One, only one, band of silk worms, tended by a hermit far beyond the village of San Pedro Cajonos, survived. The Mexican government inadvertently took out all the rest of a vast silk worm population in this historically silk-producing town while trying to curb malaria carried by mosquitoes. 500 years of craft would have died there in the 1960s, but for this one woman’s seed stock. From it, descendants of the original Spanish creatures powered on - she singlehandedly brought back enough silk thread to supply the remaining weavers in that area.
Which were four. That’s how many weavers remained by 1990 - in a town once renown throughout the country for their spinning, dyeing, and weaving of silk rebozos - now they were barely produced at all. After all, they had polyester from China.
Last summer, I came across an indigo-dyed silk dress with a hand and drape so alluring - textural and raw and yet sumptuously soft - and a color of such depth that I wanted to plunge into it. I circled around the Santa Fe Folk Art Market for two days before I realized that I had to buy it.
That was when I learned that this silk which had seduced me signifies the renaissance happening in San Pedro Cajonos - that not only did the silk worms survive, but the passion for this tradition did, too. I met after the market with Moises who had woven my dress and, through an interpreter, learned about the revival of the sericulture in Oaxaca. And then I had to say, very reluctantly, that as much as I loved this dress and all that it represents, and as much as I will take pleasure in wearing it, I simply could not offer it at Ibu, since it is not the work of women artisans. This happens to me a lot- it is hard to say no to such gorgeousness, but I must be true to our mission.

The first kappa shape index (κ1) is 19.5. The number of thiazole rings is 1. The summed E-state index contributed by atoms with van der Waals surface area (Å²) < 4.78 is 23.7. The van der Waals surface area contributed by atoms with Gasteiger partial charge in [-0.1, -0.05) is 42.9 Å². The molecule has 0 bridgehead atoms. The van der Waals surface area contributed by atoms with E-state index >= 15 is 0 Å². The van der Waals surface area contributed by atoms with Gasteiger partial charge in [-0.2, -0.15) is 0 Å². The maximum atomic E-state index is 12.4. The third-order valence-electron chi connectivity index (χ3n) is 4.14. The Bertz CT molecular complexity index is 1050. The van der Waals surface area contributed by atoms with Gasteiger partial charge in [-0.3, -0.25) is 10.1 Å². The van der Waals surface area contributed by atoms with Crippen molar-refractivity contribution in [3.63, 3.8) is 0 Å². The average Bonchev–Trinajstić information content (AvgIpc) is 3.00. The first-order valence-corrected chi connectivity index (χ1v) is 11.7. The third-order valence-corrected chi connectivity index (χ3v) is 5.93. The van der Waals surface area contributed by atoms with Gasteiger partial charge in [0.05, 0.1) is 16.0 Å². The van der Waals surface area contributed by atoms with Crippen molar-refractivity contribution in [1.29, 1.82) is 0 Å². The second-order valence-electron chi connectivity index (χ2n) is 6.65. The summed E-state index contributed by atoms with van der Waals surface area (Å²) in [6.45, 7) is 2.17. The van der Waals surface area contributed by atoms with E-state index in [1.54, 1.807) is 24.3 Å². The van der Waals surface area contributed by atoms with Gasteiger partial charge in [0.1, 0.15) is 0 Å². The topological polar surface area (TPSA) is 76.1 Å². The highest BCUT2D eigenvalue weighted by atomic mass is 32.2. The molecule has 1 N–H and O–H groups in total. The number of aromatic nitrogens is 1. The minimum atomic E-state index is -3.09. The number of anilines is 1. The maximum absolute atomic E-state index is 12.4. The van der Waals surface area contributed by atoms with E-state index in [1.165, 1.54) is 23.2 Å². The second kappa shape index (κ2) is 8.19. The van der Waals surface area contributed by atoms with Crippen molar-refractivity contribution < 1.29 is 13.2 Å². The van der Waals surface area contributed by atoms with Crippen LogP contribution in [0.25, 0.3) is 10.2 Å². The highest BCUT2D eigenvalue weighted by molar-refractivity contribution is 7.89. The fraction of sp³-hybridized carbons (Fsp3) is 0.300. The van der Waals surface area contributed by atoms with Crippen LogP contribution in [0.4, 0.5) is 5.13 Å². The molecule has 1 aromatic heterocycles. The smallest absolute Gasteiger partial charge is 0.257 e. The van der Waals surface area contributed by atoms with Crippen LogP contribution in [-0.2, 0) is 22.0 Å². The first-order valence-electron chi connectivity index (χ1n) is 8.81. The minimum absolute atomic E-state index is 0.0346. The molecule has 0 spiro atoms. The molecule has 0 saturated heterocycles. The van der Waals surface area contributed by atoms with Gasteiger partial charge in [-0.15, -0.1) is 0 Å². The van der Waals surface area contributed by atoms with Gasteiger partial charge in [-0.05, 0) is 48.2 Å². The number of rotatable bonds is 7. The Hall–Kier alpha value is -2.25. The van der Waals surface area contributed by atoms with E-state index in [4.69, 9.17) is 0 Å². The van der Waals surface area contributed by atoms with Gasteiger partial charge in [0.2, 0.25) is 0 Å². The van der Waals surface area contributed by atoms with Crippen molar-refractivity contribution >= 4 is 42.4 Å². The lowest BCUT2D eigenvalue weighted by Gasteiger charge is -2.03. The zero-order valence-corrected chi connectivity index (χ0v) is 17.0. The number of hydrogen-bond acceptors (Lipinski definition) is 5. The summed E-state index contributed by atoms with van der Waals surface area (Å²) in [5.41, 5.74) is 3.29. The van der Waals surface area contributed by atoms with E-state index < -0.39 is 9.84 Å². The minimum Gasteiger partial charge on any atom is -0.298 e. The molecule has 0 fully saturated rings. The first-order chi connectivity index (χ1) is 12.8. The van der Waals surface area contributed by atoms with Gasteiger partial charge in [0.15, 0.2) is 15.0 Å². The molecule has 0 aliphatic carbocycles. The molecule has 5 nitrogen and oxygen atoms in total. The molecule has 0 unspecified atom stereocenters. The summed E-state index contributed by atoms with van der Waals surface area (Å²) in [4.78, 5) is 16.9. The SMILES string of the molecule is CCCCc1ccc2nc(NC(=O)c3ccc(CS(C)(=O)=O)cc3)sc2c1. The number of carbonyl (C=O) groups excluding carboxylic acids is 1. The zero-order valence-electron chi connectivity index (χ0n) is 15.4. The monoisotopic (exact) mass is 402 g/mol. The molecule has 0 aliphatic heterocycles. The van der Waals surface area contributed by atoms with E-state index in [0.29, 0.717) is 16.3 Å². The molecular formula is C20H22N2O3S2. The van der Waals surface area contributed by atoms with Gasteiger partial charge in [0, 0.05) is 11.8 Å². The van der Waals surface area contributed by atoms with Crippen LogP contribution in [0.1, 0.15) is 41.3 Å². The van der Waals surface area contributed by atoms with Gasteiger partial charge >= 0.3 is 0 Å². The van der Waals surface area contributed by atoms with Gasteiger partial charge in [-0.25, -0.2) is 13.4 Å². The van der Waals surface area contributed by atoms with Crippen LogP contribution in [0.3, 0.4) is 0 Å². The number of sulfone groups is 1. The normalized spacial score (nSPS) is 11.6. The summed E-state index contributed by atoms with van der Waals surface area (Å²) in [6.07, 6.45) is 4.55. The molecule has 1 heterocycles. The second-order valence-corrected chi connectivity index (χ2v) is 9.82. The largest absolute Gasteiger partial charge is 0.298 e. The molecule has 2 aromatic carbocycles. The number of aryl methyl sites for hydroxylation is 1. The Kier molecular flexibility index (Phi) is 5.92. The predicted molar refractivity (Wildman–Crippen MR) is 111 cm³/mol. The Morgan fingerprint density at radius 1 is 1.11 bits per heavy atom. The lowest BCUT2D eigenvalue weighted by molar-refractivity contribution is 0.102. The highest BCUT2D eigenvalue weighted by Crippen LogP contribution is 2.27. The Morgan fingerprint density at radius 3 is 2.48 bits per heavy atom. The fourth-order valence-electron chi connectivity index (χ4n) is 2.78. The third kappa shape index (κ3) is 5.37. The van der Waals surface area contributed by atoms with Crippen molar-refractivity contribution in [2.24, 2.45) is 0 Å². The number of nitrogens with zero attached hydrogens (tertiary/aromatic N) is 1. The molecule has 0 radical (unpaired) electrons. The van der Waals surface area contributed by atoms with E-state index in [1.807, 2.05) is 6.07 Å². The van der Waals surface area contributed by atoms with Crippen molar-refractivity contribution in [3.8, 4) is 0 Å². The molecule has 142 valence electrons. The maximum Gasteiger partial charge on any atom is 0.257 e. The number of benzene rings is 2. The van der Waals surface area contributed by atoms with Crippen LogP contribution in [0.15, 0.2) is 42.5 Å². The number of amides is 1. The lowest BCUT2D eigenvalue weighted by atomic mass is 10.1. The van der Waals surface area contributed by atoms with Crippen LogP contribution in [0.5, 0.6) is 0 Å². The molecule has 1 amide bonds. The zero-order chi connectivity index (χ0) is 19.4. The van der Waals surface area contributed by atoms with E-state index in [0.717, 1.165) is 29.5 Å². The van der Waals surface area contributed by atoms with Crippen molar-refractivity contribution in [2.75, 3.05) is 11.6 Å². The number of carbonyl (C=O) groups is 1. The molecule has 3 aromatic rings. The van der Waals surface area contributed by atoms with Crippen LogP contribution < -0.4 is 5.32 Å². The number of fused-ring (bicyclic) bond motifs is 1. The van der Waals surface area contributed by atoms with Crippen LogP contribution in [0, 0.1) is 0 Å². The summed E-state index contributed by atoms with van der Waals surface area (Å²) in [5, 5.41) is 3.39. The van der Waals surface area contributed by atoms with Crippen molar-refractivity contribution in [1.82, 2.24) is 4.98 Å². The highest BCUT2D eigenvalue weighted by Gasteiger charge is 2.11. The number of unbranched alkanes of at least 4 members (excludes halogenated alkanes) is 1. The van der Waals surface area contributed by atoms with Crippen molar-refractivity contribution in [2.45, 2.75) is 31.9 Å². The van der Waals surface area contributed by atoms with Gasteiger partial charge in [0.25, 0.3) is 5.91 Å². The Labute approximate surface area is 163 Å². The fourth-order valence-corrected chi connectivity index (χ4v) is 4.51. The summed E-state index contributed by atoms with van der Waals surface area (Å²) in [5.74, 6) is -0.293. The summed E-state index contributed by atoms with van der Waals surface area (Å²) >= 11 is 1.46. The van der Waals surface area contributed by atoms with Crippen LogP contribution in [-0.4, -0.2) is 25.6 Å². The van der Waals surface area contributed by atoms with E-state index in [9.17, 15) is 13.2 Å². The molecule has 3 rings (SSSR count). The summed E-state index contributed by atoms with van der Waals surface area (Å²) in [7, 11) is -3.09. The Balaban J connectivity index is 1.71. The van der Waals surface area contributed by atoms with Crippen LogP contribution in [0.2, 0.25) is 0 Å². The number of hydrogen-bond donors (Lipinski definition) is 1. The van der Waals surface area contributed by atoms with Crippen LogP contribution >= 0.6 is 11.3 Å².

But no! the knowledgeable interpreter interjected. Realizing what I was saying, Moises began to unfold the real story about this language in cloth: about the women in his extended family who spin from the cocoons this luscious fiber, the women who feed and tend the indigo vats to concoct this color dye, the sisters who warp the loom and paint the yarns, who finish the thick fringe. I am only the weaver, he says, humbly. The cloth is a creation of our community; most of them are women.
Moises, another way of saying Moses, is working with the grandmothers, I later learned. Working with all in that town who care about their craft, their tradition, their language in cloth. Who care about renaissance. The rebirth of their pride.
All the best,
Susan Hull Walker